“I hope they know how much we care” – Why Regence participates in Twin County United Way’s Day of Caring
Children can experience 10 types of childhood trauma. Things like verbal abuse, neglect, and the incarceration of a family member make up the CDC’s Adverse Childhood Experiences (ACEs) list. “Our kids have experienced all 10,” said Hy’D Andrews, director of development and operations at the Northwest Children’s Home, a nonprofit residential center for abused and neglected children and youth. The more ACEs you have, the more likely you are to experience mental issues, chronic disease, and other risk factors things into adulthood.
Andrews spoke to more than 50 Regence volunteers donning hats and gloves on a warm May morning as they prepared to help landscape, garden, and paint as part of the Twin County United Way’s annual Day of Caring—the largest organized volunteer event in the Lewiston-Clarkson region.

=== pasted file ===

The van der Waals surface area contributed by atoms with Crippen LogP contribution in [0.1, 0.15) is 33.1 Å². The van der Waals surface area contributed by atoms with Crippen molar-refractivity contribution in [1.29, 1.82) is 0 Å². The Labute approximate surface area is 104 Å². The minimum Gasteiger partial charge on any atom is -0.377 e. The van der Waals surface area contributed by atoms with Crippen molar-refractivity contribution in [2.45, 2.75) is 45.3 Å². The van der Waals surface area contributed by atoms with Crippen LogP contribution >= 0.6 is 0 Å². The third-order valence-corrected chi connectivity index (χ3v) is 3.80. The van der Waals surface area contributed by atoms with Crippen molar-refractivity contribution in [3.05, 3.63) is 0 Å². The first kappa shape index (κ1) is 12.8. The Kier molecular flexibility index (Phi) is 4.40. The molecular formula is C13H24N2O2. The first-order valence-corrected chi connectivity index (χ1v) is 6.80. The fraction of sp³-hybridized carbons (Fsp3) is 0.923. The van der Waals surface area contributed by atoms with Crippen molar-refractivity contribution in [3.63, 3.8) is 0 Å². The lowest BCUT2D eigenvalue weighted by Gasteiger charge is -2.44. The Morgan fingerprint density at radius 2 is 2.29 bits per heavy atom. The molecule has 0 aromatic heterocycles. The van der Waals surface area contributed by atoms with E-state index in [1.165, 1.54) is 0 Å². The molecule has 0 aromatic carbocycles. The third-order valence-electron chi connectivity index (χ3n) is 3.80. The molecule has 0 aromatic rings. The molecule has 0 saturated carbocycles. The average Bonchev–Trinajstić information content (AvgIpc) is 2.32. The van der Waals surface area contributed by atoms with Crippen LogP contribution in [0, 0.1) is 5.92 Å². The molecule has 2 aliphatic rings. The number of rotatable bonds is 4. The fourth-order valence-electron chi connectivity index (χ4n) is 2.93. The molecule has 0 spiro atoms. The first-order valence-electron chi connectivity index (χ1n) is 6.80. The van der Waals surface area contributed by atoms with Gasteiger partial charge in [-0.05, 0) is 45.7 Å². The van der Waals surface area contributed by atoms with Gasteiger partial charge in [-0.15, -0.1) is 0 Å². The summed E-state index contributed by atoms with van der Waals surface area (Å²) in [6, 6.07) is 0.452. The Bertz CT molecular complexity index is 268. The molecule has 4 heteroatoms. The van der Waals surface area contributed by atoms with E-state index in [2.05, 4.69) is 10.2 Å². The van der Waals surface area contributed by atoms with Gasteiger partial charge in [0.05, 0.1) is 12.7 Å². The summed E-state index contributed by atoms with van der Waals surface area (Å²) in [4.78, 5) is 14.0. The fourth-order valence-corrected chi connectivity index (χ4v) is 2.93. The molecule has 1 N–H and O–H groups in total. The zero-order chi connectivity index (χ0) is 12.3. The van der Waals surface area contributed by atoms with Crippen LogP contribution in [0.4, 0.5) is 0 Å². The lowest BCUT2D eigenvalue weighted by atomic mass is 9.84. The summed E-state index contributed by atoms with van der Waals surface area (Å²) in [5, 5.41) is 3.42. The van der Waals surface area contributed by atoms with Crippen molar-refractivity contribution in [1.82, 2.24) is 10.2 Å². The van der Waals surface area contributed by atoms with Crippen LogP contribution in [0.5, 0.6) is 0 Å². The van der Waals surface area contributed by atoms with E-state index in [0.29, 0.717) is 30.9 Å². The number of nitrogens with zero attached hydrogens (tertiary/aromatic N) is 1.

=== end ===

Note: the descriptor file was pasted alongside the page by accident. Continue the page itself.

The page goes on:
“I hope these kids see that there are people in the community that care about them” said Gary Hardin, a Lewiston-based Regence employee. Hardin and dozens of other volunteers broke a sweat digging and planting, while others – spray-paint cans in hand – painted words of encouragement on cement staircases across campus.
Strong. Inspire. Understanding. Therapists at the Children’s Home recently asked women residents to write down words that were positive or encouraging to them. Where those words would end up, however, would be a surprise when they returned from school that day. “Now every day, these girls will walk up these steps and will have positive words to see,” said Andrews.
23 years strong
More than 400 people participated in this year’s Day of Caring, volunteering the equivalent of 150 eight-hour workdays. Regence has partnered with the Twin County United Way for more than 10 years; this is the second consecutive year we’ve supported the Day of Caring.
“This is one of those days that highlights the spirit of the Lewiston-Clarkson community,” said Dave Pankey, director of underwriting at Regence BlueShield of Idaho. “The fact that we have a close-knit community that looks out for its own and takes care of people.”